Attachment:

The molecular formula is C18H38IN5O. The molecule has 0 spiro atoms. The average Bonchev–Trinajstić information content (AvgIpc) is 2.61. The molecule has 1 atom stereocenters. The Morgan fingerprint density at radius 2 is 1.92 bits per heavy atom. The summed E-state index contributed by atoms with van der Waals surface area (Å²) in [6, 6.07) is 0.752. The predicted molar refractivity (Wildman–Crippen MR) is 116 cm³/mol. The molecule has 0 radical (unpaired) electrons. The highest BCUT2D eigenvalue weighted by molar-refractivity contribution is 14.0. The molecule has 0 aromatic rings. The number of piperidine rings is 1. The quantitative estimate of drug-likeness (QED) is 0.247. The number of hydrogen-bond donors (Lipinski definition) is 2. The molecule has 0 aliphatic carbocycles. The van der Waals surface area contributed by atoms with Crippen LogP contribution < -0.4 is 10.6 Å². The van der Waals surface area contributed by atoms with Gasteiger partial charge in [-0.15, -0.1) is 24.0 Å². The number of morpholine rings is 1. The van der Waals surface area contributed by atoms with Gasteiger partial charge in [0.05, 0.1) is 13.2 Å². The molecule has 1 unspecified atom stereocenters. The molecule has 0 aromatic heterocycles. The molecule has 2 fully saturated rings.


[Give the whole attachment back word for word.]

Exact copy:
The molecular formula is C18H38IN5O. The molecule has 0 spiro atoms. The average Bonchev–Trinajstić information content (AvgIpc) is 2.61. The molecule has 1 atom stereocenters. The Morgan fingerprint density at radius 2 is 1.92 bits per heavy atom. The summed E-state index contributed by atoms with van der Waals surface area (Å²) in [6, 6.07) is 0.752. The predicted molar refractivity (Wildman–Crippen MR) is 116 cm³/mol. The molecule has 0 radical (unpaired) electrons. The highest BCUT2D eigenvalue weighted by molar-refractivity contribution is 14.0. The molecule has 0 aromatic rings. The number of piperidine rings is 1. The quantitative estimate of drug-likeness (QED) is 0.247. The number of hydrogen-bond donors (Lipinski definition) is 2. The molecule has 0 aliphatic carbocycles. The van der Waals surface area contributed by atoms with Crippen LogP contribution < -0.4 is 10.6 Å². The van der Waals surface area contributed by atoms with Gasteiger partial charge in [-0.15, -0.1) is 24.0 Å². The number of morpholine rings is 1. The van der Waals surface area contributed by atoms with Gasteiger partial charge in [0.05, 0.1) is 13.2 Å². The molecule has 1 unspecified atom stereocenters. The molecule has 0 aromatic heterocycles. The molecule has 2 fully saturated rings.